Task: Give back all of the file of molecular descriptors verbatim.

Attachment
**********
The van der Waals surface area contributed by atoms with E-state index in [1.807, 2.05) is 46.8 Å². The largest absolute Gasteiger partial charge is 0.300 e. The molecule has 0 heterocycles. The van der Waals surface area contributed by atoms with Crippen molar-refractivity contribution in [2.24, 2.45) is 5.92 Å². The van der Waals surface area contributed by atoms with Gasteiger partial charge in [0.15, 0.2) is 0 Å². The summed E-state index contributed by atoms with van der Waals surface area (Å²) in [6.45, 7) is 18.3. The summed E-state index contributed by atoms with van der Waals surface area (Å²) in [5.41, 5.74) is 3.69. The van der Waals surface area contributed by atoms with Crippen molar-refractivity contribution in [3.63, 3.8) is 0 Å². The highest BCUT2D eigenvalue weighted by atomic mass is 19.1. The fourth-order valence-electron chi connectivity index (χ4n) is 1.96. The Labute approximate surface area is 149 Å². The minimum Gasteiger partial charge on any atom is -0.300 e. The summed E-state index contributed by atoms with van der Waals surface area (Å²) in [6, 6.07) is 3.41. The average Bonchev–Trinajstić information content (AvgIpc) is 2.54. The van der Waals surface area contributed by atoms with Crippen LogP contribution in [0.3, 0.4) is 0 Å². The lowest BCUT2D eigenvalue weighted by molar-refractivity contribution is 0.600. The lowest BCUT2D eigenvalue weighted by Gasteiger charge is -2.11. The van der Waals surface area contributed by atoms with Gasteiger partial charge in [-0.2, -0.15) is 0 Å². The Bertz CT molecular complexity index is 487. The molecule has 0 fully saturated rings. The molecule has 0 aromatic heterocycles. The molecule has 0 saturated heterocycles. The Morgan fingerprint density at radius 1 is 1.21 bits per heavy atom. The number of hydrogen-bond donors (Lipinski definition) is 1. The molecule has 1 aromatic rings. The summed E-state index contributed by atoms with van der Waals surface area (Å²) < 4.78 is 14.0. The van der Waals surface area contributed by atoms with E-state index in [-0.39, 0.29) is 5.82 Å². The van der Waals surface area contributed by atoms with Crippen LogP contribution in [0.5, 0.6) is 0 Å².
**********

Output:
The van der Waals surface area contributed by atoms with E-state index in [1.807, 2.05) is 46.8 Å². The largest absolute Gasteiger partial charge is 0.300 e. The molecule has 0 heterocycles. The van der Waals surface area contributed by atoms with Crippen molar-refractivity contribution in [2.24, 2.45) is 5.92 Å². The van der Waals surface area contributed by atoms with Gasteiger partial charge in [0.15, 0.2) is 0 Å². The summed E-state index contributed by atoms with van der Waals surface area (Å²) in [6.45, 7) is 18.3. The summed E-state index contributed by atoms with van der Waals surface area (Å²) in [5.41, 5.74) is 3.69. The van der Waals surface area contributed by atoms with Crippen molar-refractivity contribution in [3.63, 3.8) is 0 Å². The highest BCUT2D eigenvalue weighted by atomic mass is 19.1. The fourth-order valence-electron chi connectivity index (χ4n) is 1.96. The Labute approximate surface area is 149 Å². The minimum Gasteiger partial charge on any atom is -0.300 e. The summed E-state index contributed by atoms with van der Waals surface area (Å²) in [6, 6.07) is 3.41. The average Bonchev–Trinajstić information content (AvgIpc) is 2.54. The van der Waals surface area contributed by atoms with Crippen LogP contribution in [0.3, 0.4) is 0 Å². The lowest BCUT2D eigenvalue weighted by molar-refractivity contribution is 0.600. The lowest BCUT2D eigenvalue weighted by Gasteiger charge is -2.11. The van der Waals surface area contributed by atoms with Gasteiger partial charge in [-0.2, -0.15) is 0 Å². The Bertz CT molecular complexity index is 487. The molecule has 0 fully saturated rings. The molecule has 0 aromatic heterocycles. The molecule has 0 saturated heterocycles. The Morgan fingerprint density at radius 1 is 1.21 bits per heavy atom. The number of hydrogen-bond donors (Lipinski definition) is 1. The molecule has 1 aromatic rings. The summed E-state index contributed by atoms with van der Waals surface area (Å²) < 4.78 is 14.0. The van der Waals surface area contributed by atoms with E-state index in [-0.39, 0.29) is 5.82 Å². The van der Waals surface area contributed by atoms with Crippen LogP contribution in [0.5, 0.6) is 0 Å².